Feeding the world by 2030: Deloitte and WEF examine the future of global food systems
- World population of 8.5 billion will need to be fed sustainably and nutritiously in 2030
- Report identifies critical uncertainties, four future scenarios for global food systems and implications of these four possible futures
NEW YORK, NY, USA, 12 January, 2017—A global population expected to reach 8.5 billion by 2030 and a current food system that is unfit to support that population is forcing global leaders to rethink what the future of global food systems will look like, according to a report released today by Deloitte and the World Economic Forum (WEF). Shaping the Future of Global Food Systems: A Scenarios Analysis explores how feeding this rapidly growing population nutritiously and sustainably will require substantial advancements to the global food system – one that must address a range of considerations from livelihoods for farmers to nutritious products for consumers, all while minimizing negative environmental impacts.
“Meeting the formidable, multi-faceted challenges facing global food systems today will likely require a systems-level transformation rather than just incremental improvements,” said Shay Eliaz, Principal at Monitor Deloitte, Deloitte Consulting LLP. “As the population continues to grow, our research seeks to answer an important question: how will food systems nutritiously and sustainably feed 8.5 billion people in 2030?”
Identifying and understanding the critical uncertainties that will shape the future of global food systems was the first step to tackle this question. According to Deloitte and WEF, the two most critical uncertainties identified are demand shift and market connectivity. Based on a matrix of these two uncertainties, the research identifies four potential scenarios for the future of global food systems in 2030.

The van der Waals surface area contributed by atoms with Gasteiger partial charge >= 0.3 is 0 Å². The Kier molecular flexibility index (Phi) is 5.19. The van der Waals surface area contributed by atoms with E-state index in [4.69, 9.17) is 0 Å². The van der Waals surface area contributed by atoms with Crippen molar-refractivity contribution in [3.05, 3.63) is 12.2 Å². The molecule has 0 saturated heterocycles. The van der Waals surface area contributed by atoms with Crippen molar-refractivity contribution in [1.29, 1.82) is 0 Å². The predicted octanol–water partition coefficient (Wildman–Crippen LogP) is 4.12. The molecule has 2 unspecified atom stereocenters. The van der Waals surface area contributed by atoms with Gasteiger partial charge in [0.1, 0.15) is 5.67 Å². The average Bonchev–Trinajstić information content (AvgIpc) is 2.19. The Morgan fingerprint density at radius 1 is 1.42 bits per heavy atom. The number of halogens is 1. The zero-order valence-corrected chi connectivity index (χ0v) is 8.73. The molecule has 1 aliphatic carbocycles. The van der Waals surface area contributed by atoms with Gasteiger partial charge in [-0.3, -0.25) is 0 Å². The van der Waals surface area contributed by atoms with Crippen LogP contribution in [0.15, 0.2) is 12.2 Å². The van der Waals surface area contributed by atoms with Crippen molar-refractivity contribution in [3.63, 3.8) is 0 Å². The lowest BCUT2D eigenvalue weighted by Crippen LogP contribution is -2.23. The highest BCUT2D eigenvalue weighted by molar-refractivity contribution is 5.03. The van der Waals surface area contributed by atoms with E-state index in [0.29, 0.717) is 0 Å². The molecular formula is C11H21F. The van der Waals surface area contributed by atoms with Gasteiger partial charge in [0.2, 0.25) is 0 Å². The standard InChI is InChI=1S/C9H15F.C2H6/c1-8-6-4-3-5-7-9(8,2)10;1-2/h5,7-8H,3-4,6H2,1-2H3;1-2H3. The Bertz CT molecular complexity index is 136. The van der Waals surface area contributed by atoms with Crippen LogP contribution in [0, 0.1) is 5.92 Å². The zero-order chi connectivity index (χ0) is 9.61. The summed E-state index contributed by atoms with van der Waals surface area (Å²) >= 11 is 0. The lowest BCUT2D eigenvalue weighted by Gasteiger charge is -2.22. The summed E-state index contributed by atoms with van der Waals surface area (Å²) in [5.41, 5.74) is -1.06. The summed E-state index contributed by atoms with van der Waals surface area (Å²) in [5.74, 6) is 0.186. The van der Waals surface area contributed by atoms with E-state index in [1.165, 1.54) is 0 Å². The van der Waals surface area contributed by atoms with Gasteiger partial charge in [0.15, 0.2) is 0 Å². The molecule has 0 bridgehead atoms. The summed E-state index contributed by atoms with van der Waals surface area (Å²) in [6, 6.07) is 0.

"Scenarios can help business leaders make more informed strategic decisions to cope with an uncertain world,” said Jim Moffatt, Deloitte Global Consulting Business Leader. “This set of scenarios illuminates the tremendous risks and opportunities in global food systems and suggests actions towards a more desired future."
Each scenario presents a unique set of opportunities and challenges.
- Survival of the Richest: In a world of resource-intensive consumption and disconnected markets, there is a sluggish global economy and a stark division between the “haves” and “have-nots.”
- Unchecked Consumption: With strong market connectivity and resource-intensive consumption, this is a world of high GDP growth with high environmental cost.
- Local Is the New Global: In a world of fragmented local markets with resource-efficient consumption, resource-rich countries focus on local foods, whereas import-dependent regions become hunger hotspots.
- Open-source Sustainability: A future linking highly-connected markets and resource-efficient consumption has increased international cooperation and innovation, but may leave some behind.
According to the report, there is a window of opportunity for a new era of business and for policy makers to develop the necessary “smart policies” in order to drive food sustainability forward. Leadership is critical from all sectors to build greater levels of transparency, trust and collaboration within food systems. This will advance efforts to help transform global food systems and nutritiously and sustainably feed future populations.
“There is no question that the world’s food systems play a central role in the health and well-being of society and are a key driver of economic livelihoods,” added Eliaz. “In an increasingly volatile and complex world, we must build global food systems that are resilient and that can meet the needs of our growing and changing population. The goal of this research is to lead the way in finding solutions for any – or a combination of – the risks these scenarios present to current and future global food systems.”
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